In general, we support school levies. They fill a gap where state funding fails to meet student needs.
The state constitution requires the Legislature to "amply fund basic education." A state Supreme Court decision last year decided the state is not meeting that obligation. And lawmakers are making an effort to correct that.
But even if they were fully funding "basic education," some things -- art, music and athletics, for example -- don't fall into the definition of basic education.
Levies pay for those extras.
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And with the current lack of funding from the state, levies also pay for curriculum and transportation and school counselors and safety officers, librarians and other basics. About one-fifth of public school budgets come from levy dollars.
Cost is a big consideration when it comes to voting for a tax. People want to know how much it will cost them. And they ought to look at that.
Voters, however, also should consider the cost of a levy that fails. A cost that is measured in more than money.
A few years back, North Franklin School District had a double levy failure. They lost their sports programs, math teams and some support staff. Well, a parents' group stepped up to fund athletics, but not to the level the community was used to.
In 1972, Pasco had a double levy failure and lost its orchestra program. It took 30 years to get that back. It's good to hear violins at school concerts in Pasco again.
In general, your neighborhood is safer when you have good schools. Kids are engaged and busy and preparing for the future -- not out in the streets causing trouble.
Yes, consider the cost when you vote on a levy.
We have personally chatted with the Kennewick, Richland and Pasco schools district representatives and will discuss that here. But a few things are standard with all school levies.
w They are a replacement tax, not a new tax.
w Voters approve a total amount and the rate fluctuates (usually within pennies) depending on assessed value of homes and new construction.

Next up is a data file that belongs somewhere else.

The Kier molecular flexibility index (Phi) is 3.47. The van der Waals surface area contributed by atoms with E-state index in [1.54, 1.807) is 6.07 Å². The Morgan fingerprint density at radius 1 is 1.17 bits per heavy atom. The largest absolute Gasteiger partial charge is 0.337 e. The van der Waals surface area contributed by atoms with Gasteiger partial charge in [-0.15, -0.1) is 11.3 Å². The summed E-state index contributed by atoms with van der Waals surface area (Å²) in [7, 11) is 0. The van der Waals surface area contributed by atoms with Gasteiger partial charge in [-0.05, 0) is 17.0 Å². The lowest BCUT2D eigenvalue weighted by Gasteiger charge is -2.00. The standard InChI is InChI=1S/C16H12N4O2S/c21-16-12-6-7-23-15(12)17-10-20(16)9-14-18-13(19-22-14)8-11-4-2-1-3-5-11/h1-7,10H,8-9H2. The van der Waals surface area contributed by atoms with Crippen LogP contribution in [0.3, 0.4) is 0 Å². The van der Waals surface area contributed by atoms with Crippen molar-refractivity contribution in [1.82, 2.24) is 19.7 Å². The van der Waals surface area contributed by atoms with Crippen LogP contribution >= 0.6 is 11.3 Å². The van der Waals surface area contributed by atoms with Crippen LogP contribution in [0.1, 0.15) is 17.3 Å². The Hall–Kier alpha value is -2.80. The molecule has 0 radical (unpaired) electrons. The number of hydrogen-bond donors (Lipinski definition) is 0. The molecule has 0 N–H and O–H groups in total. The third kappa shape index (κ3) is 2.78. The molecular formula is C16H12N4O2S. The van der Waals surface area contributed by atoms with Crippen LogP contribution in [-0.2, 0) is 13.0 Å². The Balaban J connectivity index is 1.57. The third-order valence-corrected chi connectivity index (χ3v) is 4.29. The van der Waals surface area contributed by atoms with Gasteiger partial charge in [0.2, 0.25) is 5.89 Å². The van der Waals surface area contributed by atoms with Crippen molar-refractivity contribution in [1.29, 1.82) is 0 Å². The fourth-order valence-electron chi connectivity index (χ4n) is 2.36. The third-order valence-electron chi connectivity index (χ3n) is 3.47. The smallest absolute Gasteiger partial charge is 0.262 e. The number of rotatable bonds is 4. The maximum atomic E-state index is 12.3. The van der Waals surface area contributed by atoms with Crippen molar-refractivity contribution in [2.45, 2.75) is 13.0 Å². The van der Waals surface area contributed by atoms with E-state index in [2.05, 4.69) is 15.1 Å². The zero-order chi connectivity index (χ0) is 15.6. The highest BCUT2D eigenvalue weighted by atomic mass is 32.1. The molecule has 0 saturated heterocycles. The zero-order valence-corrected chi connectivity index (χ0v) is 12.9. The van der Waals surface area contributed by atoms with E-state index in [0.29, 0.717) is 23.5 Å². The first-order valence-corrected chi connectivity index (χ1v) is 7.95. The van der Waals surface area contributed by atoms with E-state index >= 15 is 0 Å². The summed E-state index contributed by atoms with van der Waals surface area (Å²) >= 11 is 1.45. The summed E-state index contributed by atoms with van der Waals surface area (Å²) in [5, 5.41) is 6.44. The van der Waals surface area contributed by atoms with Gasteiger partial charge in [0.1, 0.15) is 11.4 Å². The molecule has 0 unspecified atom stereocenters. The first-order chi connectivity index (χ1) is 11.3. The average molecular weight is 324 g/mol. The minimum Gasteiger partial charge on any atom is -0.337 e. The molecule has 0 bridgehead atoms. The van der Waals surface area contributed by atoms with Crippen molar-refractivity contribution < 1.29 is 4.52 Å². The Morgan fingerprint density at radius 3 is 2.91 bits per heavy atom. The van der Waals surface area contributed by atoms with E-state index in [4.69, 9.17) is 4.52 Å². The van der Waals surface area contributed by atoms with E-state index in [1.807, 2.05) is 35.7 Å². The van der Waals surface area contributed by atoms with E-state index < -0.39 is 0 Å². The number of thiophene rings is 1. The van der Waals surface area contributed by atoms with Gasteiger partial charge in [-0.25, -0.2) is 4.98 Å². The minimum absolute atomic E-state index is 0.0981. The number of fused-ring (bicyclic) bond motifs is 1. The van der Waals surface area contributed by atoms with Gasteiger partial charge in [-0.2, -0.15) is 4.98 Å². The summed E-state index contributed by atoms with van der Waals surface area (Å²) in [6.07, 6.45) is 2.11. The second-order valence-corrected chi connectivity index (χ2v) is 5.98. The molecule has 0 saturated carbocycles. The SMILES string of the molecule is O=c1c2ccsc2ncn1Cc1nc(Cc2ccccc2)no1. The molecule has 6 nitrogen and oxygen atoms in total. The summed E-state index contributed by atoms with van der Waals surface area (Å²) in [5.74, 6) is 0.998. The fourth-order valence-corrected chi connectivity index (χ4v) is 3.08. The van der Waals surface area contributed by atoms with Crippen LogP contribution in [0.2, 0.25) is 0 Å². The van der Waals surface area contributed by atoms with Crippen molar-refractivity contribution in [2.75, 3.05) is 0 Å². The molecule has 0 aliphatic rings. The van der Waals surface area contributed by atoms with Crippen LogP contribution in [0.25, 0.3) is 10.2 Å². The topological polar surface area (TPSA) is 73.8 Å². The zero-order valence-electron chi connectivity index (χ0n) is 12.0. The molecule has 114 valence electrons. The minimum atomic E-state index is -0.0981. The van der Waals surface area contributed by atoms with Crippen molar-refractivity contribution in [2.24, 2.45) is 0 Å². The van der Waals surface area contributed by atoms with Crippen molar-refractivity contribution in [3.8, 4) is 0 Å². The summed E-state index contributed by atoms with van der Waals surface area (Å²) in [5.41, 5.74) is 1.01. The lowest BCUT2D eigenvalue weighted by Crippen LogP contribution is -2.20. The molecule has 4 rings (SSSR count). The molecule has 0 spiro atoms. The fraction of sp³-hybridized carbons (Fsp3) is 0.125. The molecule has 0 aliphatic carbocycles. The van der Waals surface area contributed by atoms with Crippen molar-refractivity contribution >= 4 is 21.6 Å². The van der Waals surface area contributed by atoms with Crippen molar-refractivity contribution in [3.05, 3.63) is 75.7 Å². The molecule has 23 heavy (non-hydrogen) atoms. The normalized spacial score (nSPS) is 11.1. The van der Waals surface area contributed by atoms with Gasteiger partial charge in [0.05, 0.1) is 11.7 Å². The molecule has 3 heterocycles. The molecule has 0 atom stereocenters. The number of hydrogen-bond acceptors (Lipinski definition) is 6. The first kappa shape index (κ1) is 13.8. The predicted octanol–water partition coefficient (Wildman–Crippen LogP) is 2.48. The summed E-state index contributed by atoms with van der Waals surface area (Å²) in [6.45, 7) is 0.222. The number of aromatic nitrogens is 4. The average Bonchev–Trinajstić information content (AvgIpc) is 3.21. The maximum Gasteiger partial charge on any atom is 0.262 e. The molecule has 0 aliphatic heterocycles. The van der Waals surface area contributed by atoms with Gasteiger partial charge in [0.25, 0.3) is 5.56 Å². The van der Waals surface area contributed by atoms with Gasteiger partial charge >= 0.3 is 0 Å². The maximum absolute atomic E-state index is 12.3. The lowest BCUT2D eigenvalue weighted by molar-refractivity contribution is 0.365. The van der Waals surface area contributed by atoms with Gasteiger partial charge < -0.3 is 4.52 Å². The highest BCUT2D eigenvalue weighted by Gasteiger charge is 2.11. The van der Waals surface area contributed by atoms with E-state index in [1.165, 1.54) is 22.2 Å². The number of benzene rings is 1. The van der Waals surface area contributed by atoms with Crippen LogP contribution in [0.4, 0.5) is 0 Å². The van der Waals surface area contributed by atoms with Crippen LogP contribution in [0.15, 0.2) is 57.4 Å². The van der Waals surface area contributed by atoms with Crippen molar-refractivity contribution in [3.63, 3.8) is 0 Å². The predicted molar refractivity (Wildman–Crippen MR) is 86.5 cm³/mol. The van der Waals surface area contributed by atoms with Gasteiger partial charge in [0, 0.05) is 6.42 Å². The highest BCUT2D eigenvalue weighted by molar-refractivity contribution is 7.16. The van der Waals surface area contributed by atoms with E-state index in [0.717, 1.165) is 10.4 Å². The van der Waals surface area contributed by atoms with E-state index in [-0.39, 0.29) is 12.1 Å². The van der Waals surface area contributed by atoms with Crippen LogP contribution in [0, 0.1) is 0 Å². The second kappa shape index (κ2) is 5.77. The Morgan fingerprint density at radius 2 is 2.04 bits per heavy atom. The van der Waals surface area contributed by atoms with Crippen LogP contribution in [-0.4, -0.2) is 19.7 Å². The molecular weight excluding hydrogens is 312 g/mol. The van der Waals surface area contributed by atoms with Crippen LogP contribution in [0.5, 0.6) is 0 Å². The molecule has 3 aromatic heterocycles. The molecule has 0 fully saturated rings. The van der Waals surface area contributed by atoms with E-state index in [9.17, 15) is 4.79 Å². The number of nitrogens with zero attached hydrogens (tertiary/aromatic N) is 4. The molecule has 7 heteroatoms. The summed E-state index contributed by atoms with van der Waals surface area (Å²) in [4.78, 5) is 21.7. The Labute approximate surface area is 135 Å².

w The state provides levy equalization dollars to Mid-Columbia districts that pass their levies. This extra state money is not available when a levy fails.
This year is unusual when it comes to levies because some voters in the Mid-Columbia are mounting campaigns against the measure in Pasco and Richland, but for different reasons.
The Pasco opposition can be read in the online voters guide, where the con committee accuses the school district of operating on a bloated budget and encourages voters to demand levy rates closer to those of Kennewick and Richland districts.
It does not take into account that the tax base in Pasco is nowhere near that of Richland or Kennewick.
It is a shortsighted argument.
The opposition to the Richland levy borders on ridiculous and is being promulgated mostly on social media. An outspoken portion of the community is boycotting the levy because the district removed three concrete letters from school property.
The idea that adults would vote against a levy in retaliation is mind-boggling. It only hurts students. Besides, the district has already announced plans to replace the letters.
Here are the details on three of the levies in the Mid-Columbia.
Kennewick's last levy was approved at $3.48 per $1,000 of the home's assessed value. They are asking for a slightly smaller rate this time. The new levy would be $3.45 per $1,000 of the home's assessed value.
If you own a $200,000 home in the Kennewick District, your tax bill would be $58 a month. The two-year levy would bring in just under $24 million in 2015 and $24.5 million in 2016.
The Pasco levy is asking the same rate that voters approved two years ago -- $4.51 on $1,000 of the home's assessed value. For a home valued at $200,000 the tax would be $75 a month.
The total levy amount is $21.7 million in 2015 and $22.2 million in 2016.
Richland also is proposing the same levy rate as two years ago -- $3.26 per $1,000 of the home's assessed value. For a $200,000 home in the Richland district, the tax would be $54 a month.
The levy is projected to bring in $22 million in 2015 and $23 million in 2016.
The Tri-City Herald recommends approving the school levies in Richland, Kennewick and Pasco and other school districts in the Mid-Columbia.